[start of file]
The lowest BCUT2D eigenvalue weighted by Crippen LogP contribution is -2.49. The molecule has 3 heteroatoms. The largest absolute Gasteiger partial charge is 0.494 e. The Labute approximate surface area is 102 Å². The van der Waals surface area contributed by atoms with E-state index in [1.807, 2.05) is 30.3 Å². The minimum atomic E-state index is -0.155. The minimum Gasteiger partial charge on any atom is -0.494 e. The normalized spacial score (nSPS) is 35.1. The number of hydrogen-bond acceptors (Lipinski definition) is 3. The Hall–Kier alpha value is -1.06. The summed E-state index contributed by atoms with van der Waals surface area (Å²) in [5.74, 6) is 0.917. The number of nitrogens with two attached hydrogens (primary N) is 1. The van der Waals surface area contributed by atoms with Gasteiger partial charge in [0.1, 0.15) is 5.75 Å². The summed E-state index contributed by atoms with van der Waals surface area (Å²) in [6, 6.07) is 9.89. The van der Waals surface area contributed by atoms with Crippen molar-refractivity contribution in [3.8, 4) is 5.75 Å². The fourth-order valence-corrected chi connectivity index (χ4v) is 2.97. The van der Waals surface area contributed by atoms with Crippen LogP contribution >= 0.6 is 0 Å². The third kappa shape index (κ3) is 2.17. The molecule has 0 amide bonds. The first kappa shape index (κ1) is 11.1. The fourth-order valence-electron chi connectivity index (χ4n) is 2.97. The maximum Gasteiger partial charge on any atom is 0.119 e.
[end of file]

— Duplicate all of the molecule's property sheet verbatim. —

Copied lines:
The lowest BCUT2D eigenvalue weighted by Crippen LogP contribution is -2.49. The molecule has 3 heteroatoms. The largest absolute Gasteiger partial charge is 0.494 e. The Labute approximate surface area is 102 Å². The van der Waals surface area contributed by atoms with E-state index in [1.807, 2.05) is 30.3 Å². The minimum atomic E-state index is -0.155. The minimum Gasteiger partial charge on any atom is -0.494 e. The normalized spacial score (nSPS) is 35.1. The number of hydrogen-bond acceptors (Lipinski definition) is 3. The Hall–Kier alpha value is -1.06. The summed E-state index contributed by atoms with van der Waals surface area (Å²) in [5.74, 6) is 0.917. The number of nitrogens with two attached hydrogens (primary N) is 1. The van der Waals surface area contributed by atoms with Gasteiger partial charge in [0.1, 0.15) is 5.75 Å². The summed E-state index contributed by atoms with van der Waals surface area (Å²) in [6, 6.07) is 9.89. The van der Waals surface area contributed by atoms with Crippen molar-refractivity contribution in [3.8, 4) is 5.75 Å². The fourth-order valence-corrected chi connectivity index (χ4v) is 2.97. The van der Waals surface area contributed by atoms with Crippen LogP contribution >= 0.6 is 0 Å². The third kappa shape index (κ3) is 2.17. The molecule has 0 amide bonds. The first kappa shape index (κ1) is 11.1. The fourth-order valence-electron chi connectivity index (χ4n) is 2.97. The maximum Gasteiger partial charge on any atom is 0.119 e.